The release of the 66-year-old architect provoked sighs and tears on the benches of the civil parties in the packed hall of the Angers court.

“The breaches of the architect’s professional obligations, although partially established by elements of the procedure, are without a certain causal link with the collapse of the balcony”, justified the president of the court, during the reading of the judgment.

The only fault of Mr. Rolland having contributed to the collapse “is a simple fault related to the supervision of the construction site” and such a fault “does not engage his criminal liability”, she added.

It is however against Mr. Rolland that the heaviest sentence, four years in prison including two firm, had been required at the beginning of March, after nearly four weeks of hearing.

At the helm, the latter had assured that he had “intervened neither in the design, nor in the drawing, nor went to the site” during the construction of the building in 1997-1998, when he was occupied by the creation of a practice in Shanghai.

Three years in prison, including 18 months suspended, had also been required against the works manager, Éric Morand, 53, who was also released. He had explained that the method of construction of the balconies had been modified to meet the construction deadlines.

The boss of the construction company, Patrick Bonnel, 73, was however sentenced to a three-year suspended prison sentence and a fine of nearly 25,000 euros. At the helm, he recognized a “serious” and “inexcusable” fault, saying he was “ashamed” of the work of his teams.

Mr. Bonnel “did not ensure the training and competence of the site manager and the workers”, which led to a “risk that he could not ignore as a construction professional”, said said the president of the court.

Prosecutor Éric Bouillard had requested three years’ imprisonment, including one year suspended, against him.

The site manager Jean-Marcel Moreau, 63, and the representative of the Apave verification office, André de Douvan, 84, were both sentenced to 18 months suspended prison sentence and 1,000 euros fine, sentences in line with to requisitions.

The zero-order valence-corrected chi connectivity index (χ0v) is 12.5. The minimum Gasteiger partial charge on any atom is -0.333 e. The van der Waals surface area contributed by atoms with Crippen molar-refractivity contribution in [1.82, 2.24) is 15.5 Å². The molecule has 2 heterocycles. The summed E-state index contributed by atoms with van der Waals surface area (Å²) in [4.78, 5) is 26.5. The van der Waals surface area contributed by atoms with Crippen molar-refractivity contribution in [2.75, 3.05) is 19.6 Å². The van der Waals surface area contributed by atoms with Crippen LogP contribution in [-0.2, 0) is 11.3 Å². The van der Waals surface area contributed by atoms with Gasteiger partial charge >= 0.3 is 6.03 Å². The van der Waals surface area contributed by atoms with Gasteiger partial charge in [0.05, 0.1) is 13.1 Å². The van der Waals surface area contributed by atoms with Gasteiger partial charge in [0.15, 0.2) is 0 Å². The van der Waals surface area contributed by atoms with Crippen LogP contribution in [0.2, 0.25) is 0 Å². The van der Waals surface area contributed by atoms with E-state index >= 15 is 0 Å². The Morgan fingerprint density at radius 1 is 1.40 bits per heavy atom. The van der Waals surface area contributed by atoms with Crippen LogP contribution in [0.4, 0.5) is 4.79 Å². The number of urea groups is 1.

– Fissure – 

On the evening of the tragedy, there were 18 students, in their twenties, chatting on a balcony of the “Le Surcouf” residence, in the center of Angers, when it suddenly fell into a void.

In the rubble, the firefighters had discovered the bodies of Lou, 18, Antoine, 21, Benjamin, 23, and Baptiste, 25. Fourteen other victims were hospitalized.

Investigators had ruled out any responsibility for the guests: the victims, by all accounts, were partying calmly. And the balcony should have been able to support 35 people.

Heard during the trial, the experts had listed a whole series of defects in the construction of the balconies, going so far as to evoke a “form of DIY”.

The work had also been carried out without respecting the plans of the concrete engineer, designed for prefabricated balconies and not for balconies cast on site.

– “war scene” –

During the trial, the victims and their families recounted at length this nightmare evening and the trauma that followed.

“There was a procession of stretchers with ambulances, we rushed to each stretcher to find out if it was our child,” said Antoine’s father, who died at 21.

“There was a horrible, jerky noise (…) I remained glued to the balcony, I lost consciousness then I looked at my body, my hands were bloody. There were screams, tears , it was like a scene of war”, remembered Hugo. “We were still children, it destroyed us.”